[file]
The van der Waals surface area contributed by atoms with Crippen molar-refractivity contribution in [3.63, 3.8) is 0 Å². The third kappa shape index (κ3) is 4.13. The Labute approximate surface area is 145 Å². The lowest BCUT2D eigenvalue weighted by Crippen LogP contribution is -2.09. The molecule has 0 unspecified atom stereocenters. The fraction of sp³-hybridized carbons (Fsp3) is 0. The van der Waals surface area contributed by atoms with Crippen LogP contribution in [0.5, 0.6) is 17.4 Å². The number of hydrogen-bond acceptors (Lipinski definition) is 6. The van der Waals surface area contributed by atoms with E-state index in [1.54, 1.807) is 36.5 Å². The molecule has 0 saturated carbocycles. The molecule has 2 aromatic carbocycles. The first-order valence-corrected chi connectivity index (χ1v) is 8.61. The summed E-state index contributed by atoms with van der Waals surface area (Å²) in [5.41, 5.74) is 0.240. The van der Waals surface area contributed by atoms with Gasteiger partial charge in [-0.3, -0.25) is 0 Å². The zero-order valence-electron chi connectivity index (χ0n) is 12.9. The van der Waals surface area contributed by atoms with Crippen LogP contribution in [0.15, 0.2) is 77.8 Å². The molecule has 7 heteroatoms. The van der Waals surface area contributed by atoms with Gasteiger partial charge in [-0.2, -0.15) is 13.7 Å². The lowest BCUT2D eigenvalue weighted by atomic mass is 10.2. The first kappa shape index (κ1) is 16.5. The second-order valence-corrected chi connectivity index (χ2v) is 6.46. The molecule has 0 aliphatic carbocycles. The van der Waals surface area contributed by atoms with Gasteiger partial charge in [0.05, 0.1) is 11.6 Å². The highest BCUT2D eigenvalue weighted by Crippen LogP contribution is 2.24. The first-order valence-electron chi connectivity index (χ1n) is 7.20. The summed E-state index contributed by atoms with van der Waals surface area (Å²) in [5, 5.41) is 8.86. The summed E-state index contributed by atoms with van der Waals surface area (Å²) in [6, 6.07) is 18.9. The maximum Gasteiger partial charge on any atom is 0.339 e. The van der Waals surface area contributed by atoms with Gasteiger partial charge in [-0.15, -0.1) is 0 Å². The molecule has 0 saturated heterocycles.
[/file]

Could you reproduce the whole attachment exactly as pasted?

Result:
The van der Waals surface area contributed by atoms with Crippen molar-refractivity contribution in [3.63, 3.8) is 0 Å². The third kappa shape index (κ3) is 4.13. The Labute approximate surface area is 145 Å². The lowest BCUT2D eigenvalue weighted by Crippen LogP contribution is -2.09. The molecule has 0 unspecified atom stereocenters. The fraction of sp³-hybridized carbons (Fsp3) is 0. The van der Waals surface area contributed by atoms with Crippen LogP contribution in [0.5, 0.6) is 17.4 Å². The number of hydrogen-bond acceptors (Lipinski definition) is 6. The van der Waals surface area contributed by atoms with E-state index in [1.54, 1.807) is 36.5 Å². The molecule has 0 saturated carbocycles. The molecule has 2 aromatic carbocycles. The first-order valence-corrected chi connectivity index (χ1v) is 8.61. The summed E-state index contributed by atoms with van der Waals surface area (Å²) in [5.41, 5.74) is 0.240. The van der Waals surface area contributed by atoms with Gasteiger partial charge in [-0.3, -0.25) is 0 Å². The zero-order valence-electron chi connectivity index (χ0n) is 12.9. The van der Waals surface area contributed by atoms with Crippen LogP contribution in [0.15, 0.2) is 77.8 Å². The molecule has 7 heteroatoms. The van der Waals surface area contributed by atoms with Gasteiger partial charge in [-0.2, -0.15) is 13.7 Å². The lowest BCUT2D eigenvalue weighted by atomic mass is 10.2. The first kappa shape index (κ1) is 16.5. The second-order valence-corrected chi connectivity index (χ2v) is 6.46. The molecule has 0 aliphatic carbocycles. The van der Waals surface area contributed by atoms with Gasteiger partial charge in [0.05, 0.1) is 11.6 Å². The highest BCUT2D eigenvalue weighted by Crippen LogP contribution is 2.24. The first-order valence-electron chi connectivity index (χ1n) is 7.20. The summed E-state index contributed by atoms with van der Waals surface area (Å²) in [5, 5.41) is 8.86. The summed E-state index contributed by atoms with van der Waals surface area (Å²) in [6, 6.07) is 18.9. The maximum Gasteiger partial charge on any atom is 0.339 e. The van der Waals surface area contributed by atoms with Gasteiger partial charge in [-0.15, -0.1) is 0 Å². The molecule has 0 saturated heterocycles.